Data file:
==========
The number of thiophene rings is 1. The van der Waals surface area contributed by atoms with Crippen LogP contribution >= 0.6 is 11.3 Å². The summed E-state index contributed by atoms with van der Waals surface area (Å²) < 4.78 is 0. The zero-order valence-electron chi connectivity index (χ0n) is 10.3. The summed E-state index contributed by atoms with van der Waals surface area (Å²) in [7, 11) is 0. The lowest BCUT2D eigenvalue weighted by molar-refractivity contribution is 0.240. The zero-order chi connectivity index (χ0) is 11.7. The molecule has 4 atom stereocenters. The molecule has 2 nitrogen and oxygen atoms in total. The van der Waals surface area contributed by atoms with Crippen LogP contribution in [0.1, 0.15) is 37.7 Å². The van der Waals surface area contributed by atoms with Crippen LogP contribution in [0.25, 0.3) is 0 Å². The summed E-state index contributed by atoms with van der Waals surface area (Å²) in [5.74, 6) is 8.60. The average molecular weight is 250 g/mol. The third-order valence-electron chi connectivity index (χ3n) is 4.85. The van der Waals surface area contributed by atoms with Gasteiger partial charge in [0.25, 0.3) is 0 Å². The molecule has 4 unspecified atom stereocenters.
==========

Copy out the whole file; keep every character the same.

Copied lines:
The number of thiophene rings is 1. The van der Waals surface area contributed by atoms with Crippen LogP contribution >= 0.6 is 11.3 Å². The summed E-state index contributed by atoms with van der Waals surface area (Å²) < 4.78 is 0. The zero-order valence-electron chi connectivity index (χ0n) is 10.3. The summed E-state index contributed by atoms with van der Waals surface area (Å²) in [7, 11) is 0. The lowest BCUT2D eigenvalue weighted by molar-refractivity contribution is 0.240. The zero-order chi connectivity index (χ0) is 11.7. The molecule has 4 atom stereocenters. The molecule has 2 nitrogen and oxygen atoms in total. The van der Waals surface area contributed by atoms with Crippen LogP contribution in [0.1, 0.15) is 37.7 Å². The van der Waals surface area contributed by atoms with Crippen LogP contribution in [0.25, 0.3) is 0 Å². The summed E-state index contributed by atoms with van der Waals surface area (Å²) in [5.74, 6) is 8.60. The average molecular weight is 250 g/mol. The third-order valence-electron chi connectivity index (χ3n) is 4.85. The van der Waals surface area contributed by atoms with Gasteiger partial charge in [0.25, 0.3) is 0 Å². The molecule has 4 unspecified atom stereocenters.